Are you loving someone to death

The headline is centered boldly at the top of the page of an article about enabling addiction. You can’t miss it. “Are you loving someone to death?” And it stands out sharply enough to stop you in your tracks and give you pause to think about the very idea for a minute or two. Thinking about it is good.

Maybe you know someone who struggles to help a loved one who has an addiction. Maybe you are asking yourself, “Do I enable others or empower them?” “Aren’t you supposed to help the people you love and care about?” It’s one thing to help people who can’t help themselves. But when “help” feeds a problem rather than solving it, that’s a completely different ball of wax.

Children need to grow up learning about responsibility. They don’t learn responsibility if they don’t have to face the consequences of their actions. That is enabling. (A wise woman once advised her offspring to think about consequences before they acted and to make sure the consequences would be something they could live with, perhaps for the rest of their lives.)

Making excuses for a life partner or family member with an addiction might “keep the peace” but, well, that is enabling.

“Enabling your loved one can put them in their grave,” advises Addiction Campuses (www.AddictionCompuses.com), from which came the above mentioned article. “There is a difference between helping and enabling. Knowing the difference is crucial to getting your loved one into treatment to get the help they actually need.”

“It’s a fine line between helping and enabling,” writes Karen Khaleghi, PhD. at www.psychologytoday.com. “Letting a teenager ignore chores while studying for finals may be helpful. Dismissing that teenager’s drug use, drinking, bullying, defiance or violence as ‘just part of being that age’ is not helping.”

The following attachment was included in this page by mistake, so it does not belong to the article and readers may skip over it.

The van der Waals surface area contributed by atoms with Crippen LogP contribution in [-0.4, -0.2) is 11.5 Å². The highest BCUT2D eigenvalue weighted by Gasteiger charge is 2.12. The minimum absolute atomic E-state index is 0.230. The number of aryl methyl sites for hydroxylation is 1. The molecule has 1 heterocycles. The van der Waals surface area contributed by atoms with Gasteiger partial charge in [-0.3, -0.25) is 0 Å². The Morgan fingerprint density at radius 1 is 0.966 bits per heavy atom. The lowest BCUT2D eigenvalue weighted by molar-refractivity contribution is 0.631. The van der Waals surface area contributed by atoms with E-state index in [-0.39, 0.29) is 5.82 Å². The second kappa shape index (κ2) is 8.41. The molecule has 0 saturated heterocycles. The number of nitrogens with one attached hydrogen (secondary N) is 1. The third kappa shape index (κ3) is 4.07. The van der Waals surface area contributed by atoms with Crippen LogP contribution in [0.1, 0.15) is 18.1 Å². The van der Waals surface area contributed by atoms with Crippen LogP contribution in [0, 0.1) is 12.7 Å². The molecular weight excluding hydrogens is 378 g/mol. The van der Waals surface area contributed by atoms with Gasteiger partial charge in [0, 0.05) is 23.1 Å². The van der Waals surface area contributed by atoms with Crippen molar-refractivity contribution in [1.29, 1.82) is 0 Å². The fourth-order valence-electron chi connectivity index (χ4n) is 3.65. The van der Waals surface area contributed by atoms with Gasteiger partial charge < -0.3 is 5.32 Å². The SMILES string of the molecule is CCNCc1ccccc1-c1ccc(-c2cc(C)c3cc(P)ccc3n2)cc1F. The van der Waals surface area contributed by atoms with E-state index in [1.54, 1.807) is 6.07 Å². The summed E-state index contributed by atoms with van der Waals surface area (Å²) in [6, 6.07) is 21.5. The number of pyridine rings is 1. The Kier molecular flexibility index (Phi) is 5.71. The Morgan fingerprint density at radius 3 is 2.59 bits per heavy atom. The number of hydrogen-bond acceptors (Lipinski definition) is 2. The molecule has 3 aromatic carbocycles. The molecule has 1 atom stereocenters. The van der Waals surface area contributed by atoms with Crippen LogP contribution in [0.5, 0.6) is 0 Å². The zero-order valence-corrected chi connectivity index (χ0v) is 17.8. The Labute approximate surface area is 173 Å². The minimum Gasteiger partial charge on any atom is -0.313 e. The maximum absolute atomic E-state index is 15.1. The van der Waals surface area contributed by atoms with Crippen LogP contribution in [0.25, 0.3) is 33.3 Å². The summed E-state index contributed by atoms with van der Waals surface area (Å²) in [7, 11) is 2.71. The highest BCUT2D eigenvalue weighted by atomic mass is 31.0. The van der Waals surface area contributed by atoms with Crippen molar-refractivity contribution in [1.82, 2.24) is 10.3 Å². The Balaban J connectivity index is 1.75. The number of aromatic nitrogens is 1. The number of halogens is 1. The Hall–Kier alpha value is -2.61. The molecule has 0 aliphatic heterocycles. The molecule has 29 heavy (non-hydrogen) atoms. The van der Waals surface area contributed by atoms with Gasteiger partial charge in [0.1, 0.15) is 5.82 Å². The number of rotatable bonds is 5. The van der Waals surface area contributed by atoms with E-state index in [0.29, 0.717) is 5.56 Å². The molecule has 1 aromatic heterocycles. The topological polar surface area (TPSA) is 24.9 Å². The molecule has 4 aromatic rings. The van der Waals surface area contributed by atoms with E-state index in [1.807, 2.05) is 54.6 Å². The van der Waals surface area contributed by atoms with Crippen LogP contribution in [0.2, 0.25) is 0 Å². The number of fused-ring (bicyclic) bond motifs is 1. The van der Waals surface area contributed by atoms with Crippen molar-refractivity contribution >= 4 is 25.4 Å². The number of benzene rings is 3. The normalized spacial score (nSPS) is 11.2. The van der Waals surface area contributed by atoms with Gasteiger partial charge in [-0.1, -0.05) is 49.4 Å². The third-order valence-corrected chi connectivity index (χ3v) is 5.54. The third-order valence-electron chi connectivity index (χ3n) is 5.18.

Hazelden Betty Ford Foundation explains enabling as helping someone to be irresponsible for their actions. They don’t feel the full impact and the consequences of their behavior. No consequences. Keep secrets to keep peace. Make excuses for them. Bail them out of trouble. Blame others for the addicted person’s actions. Give them money that they haven’t earned or don’t deserve. Try to control what the addict can’t. These things are enabling.

Something that you can do for yourself if you are an enabler is to set boundaries and detach. Al-Anon can help you with that. The core principle of Al-Anon is that alcoholics can’t learn from their mistakes if they are over-protected. Setting boundaries means that you consciously set your boundaries about what is acceptable and what is not in your relationships. Detachment with love is caring enough about others to allow them to learn from their mistakes, being responsible for your own welfare, and making decisions without the desire to control others. You can’t change an addicted person, advises the Foundation. “Detachment with love plants the seed of recovery.”

Setting boundaries isn’t easy, but it is essential.

“A complete lack of boundaries may indicate that we don’t have a strong identity or are enmeshed with someone else,” according to the Boundaries and Self Care blog at hazeldenbettyford.org. You have work to do on yourself, if you find yourself in this position. Others will challenge your boundaries to which you are entitled. But each time you enforce your boundaries you will become stronger and a better advocate for your loved ones.

Addiction has no address, but Family Recovery Center does. For more information about the education, prevention and treatment programs for substance abuse and related behavioral issues, contact the agency at 964 N. Market St., Lisbon; phone, 330-424-1468; or e-mail, info@familyrecovery.org. Visit the web site at www.familyrecovery.org.


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